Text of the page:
California’s proposed net metering programme has proved controversial, but residential battery storage providers Neovolta and sonnen have greeted it warmly.
Net metering has been around in the state since 1996. It offers an above market rate retail tariff for residential solar PV exports to California’s CAISO grid but the current iteration, NEM 2.0, is due to close in April.
Its successor, NEM 3.0, will see export rates cut by around 75%, as the state and its regulatory California Public Utilities Commission (CPUC) changes to a new valuation model for self-generated energy.
The aim is to help CAISO manage peak demand better, particularly during the 5pm to 9pm evening peak with NEM 3.0 including export rates with significant differences in the amount payable for peak versus off-peak energy.
Advocates and industry groups including the California Solar + Storage Association (CALSSA), have slammed the proposals. CALSSA executive director Bernadette Del Chiaro said the change would put California’s energy transition “behind our goals and out of step with the national pro-solar agenda,” as reported by our sister site PV Tech in December.
In theory, the CPUC’s redesigned scheme would incentivise the uptake of residential battery storage, which would increase enrollees’ ability to dispatch energy to the grid at those peak times, or increase their self-consumption of power generated at home.
CALSSA argued that this uptake of batteries cannot happen fast enough to meet demand, owing in part to “high costs, supply chain constraints, inflation and permitting and interconnection delays and challenges,” adding it would “ take years before the storage market can match the solar market”.
California’s adoption of residential energy storage is happening much faster than in nearly all other US states – according to research group Wood Mackenzie Power & Renewables, California and Texas were the two leaders of the market in Q3 2022, the firm’s most recently reported quarterly stats.
But that still only represents a large wedge of a small cake, with just 161MW/400MWh of residential installs, equivalent to 23,000 systems, across the whole of the US in the quarter, compared to 1,257MW/4,733MWh of grid-scale battery additions. By comparison, Californians installed 517MW of residential solar PV during the same period, according to Wood Mackenzie.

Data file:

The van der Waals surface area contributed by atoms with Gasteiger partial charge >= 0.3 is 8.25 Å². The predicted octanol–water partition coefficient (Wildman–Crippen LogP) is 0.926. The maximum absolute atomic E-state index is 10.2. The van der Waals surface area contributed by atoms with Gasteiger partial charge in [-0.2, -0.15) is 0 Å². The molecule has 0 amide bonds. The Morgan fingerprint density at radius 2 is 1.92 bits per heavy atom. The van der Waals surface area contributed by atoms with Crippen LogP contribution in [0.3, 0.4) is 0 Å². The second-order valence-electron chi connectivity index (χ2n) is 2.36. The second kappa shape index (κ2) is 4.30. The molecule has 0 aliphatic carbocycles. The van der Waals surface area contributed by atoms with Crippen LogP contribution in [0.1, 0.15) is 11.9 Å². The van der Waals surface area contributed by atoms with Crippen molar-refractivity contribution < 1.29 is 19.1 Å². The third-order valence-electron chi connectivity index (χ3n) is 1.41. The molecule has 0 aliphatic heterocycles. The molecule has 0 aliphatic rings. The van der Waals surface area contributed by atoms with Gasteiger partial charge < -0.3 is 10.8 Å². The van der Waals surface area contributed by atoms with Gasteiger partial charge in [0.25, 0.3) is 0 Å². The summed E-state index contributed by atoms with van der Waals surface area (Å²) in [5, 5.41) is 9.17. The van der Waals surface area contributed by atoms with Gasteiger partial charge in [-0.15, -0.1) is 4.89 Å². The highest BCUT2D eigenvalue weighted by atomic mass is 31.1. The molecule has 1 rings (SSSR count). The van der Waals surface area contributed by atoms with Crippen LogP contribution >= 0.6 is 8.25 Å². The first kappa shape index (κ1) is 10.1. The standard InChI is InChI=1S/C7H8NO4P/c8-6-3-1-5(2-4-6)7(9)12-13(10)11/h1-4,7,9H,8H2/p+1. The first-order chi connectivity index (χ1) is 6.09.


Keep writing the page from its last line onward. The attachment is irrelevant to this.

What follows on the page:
‘Renewable needs to become dispatchable’
Yesterday, one California-headquartered battery storage company targeting the residential market said it believed the NEM 3.0 policy would drive increased demand for batteries.
“We expect that NEM 3.0 will make Californians more aware of their energy consumption, encouraging them to conserve energy and pair rooftop solar systems with battery storage. Californians who adopt this strategy will dramatically reduce their electrical bills while increasing their energy resiliency during periods of prolonged blackouts, fires, and flooding,” NeoVolta CEO Brent Wilson said.
NeoVolta noted that US$630 million funding from the state has been set aside already to subsidise solar and storage equipment for low-income households, and that households with existing solar rooftops already enrolled in NEM 2.0 will continue to receive those tariffs and not be pulled into NEM 3.0 if they get battery storage.
NeoVolta was uplisted to the Nasdaq Capital Market last year, raising US$3.9 million from a public offering from which it had anticipated raising US$5 million, with CFO Steve Bond telling this site its downsizing was due to “tough capital markets”.
In an interview last year, Blake Richetta, CEO of sonnen Inc, the North American arm of German residential battery storage company sonnen – which is owned by oil & gas major Shell –, told Energy-Storage.news that net metering in California was in need of a bold succession plan.
Subsidies are great for kickstarting adoption, Richetta said, but at some stage the market needs to stabilise to get lower costs across the board for all consumers.
“When we look at why the residential energy storage market is so robust in the European Union, in Italy, Spain and Germany, there’s other forces, of course, not least the energy crisis and the war, but there is such an incredible growth over the years. Well, it’s because of that evolution away from the feed-in tariff, and in some countries what they call net metering”, Richetta said.
NEM 3.0 could incentivise solar injection into the grid “at the right time instead of just because it’s sunny”, while sonnen’s position is that “most if not all” of the economic benefits currently accrued by net metering participants could still be captured by smartly controlled batteries, the CEO claimed.
At last year’s RE+ 2022 national renewable energy industry event held in California, sonnen launched sonnenConnect into the CAISO market. The offering, a tie-up with solar provider Baker Electric Home Energy, allows for customers’ systems to be aggregated into a virtual power plant (VPP) and their stored energy played into CAISO wholesale markets.
Richetta told this site at the time that its programme could be an effective successor to net metering, while providing benefits to California’s grid and the state’s race to integrate higher shares of renewable energy.
“Look, we’re not trying to be anti-solar,” Richetta said.
“We are following the natural path of grid architecture and grid science. We must transform renewable energy to something dispatchable. We believe there is a world that must be beyond net metering.”
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